What is the most important thing to you?
Z E E N
I’ve never been a fan of favourites. I find it hard to tell people what my favourite song, TV show, movie or book is- probably because I find it hard to make a hierarchy of the large pool of things that I like and enjoy. The same applies when people ask what my favourite part of a holiday or experience was as if a couple of weeks can be distilled down to one discrete moment. The same logic probably goes into what I think the most important thing is in my life; genuine human connection. Connection with people, where everyone is free to be completely themselves is a beautiful thing, it shows me I’m not alone, gives me hope and allows me to wonder at humanity’s weird and wonderful diversity. I know that if I’ve had a day where I’ve been stuck to myself, maybe I’ve even been really productive, but I haven’t had one small connection- a quick conversation with one of my flatmates or classmates- it feels like a wasted day. Probably because of that (coupled with a case of serious FOMO), I’m not always the best at prioritising work and sometimes sleep, but I have found that if I make time for people, the buzz from those connections fuels and energises me if I do need to stay up a little later to finish some Uni work.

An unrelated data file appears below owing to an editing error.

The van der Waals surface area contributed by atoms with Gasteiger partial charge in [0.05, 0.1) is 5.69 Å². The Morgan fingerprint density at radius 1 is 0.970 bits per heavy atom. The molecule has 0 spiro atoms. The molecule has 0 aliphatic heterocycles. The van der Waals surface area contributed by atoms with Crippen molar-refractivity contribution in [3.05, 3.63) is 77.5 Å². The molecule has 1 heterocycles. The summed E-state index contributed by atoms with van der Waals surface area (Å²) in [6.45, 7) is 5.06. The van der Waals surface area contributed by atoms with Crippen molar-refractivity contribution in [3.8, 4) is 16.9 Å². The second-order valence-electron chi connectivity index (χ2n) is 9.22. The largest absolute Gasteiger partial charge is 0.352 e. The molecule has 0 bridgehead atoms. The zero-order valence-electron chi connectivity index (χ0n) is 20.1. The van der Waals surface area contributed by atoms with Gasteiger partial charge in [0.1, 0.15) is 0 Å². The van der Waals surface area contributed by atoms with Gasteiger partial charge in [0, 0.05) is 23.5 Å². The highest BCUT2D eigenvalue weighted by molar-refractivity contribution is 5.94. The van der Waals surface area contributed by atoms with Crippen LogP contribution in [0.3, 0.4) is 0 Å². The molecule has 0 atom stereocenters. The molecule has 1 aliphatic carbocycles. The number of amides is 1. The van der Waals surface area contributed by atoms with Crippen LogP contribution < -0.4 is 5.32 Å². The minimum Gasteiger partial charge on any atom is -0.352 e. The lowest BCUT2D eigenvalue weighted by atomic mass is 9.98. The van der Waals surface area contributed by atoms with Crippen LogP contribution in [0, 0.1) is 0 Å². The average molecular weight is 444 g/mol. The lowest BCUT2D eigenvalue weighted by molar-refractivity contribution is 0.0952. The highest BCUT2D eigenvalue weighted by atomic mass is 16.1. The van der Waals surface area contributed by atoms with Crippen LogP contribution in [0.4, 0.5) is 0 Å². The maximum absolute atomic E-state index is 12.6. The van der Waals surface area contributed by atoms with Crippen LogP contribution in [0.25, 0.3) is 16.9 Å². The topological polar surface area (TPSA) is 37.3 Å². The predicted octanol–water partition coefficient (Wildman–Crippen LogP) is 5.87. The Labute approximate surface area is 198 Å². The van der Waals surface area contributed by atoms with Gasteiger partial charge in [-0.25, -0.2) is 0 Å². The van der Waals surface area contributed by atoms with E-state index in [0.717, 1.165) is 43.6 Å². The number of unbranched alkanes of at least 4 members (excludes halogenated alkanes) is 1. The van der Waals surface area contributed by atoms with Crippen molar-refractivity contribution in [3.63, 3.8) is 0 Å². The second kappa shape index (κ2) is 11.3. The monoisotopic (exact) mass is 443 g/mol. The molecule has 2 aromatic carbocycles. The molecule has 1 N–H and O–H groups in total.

A big part of moving away from home for me has been learning that my family members ARE ACTUAL HUMAN BEINGS that I can learn about and from and connect with- not just objects in a human form, filing some role in my life by virtue of our familial relations. That is not to say that I don’t have arguments or get frustrated when I go home, but it puts a new gloss on my relationship with family members, that even though by definition we are family, we do family by actively seeking to engage and connect with one another and seeing those moments where we are together as precious.
Going forward, the (often daily) challenge for me is to not get caught up on the numbers, how many friends I have and how many people pulled out of coming to my birthday thing, because as a friend told me recently- “that is what is getting thrown at you by the world”. The challenge is not to focus on those interactions that are sometimes super awkward, not to compare how close I am with friends and family members to how close other people are with their friends and family members. To not compare how closely some people connect with God. The challenge is to accept that sometimes I will stuff up. Sometimes people will hurt me, intentionally or unintentionally. Sometimes I won’t feel like going. The challenge is to live in line with what I’ve said is most important to me.
Maya Angelou’s words on this point provide encouragement:
“I’ve learned that people will forget what you said, people will forget what you did, but people will never forget how you made them feel.”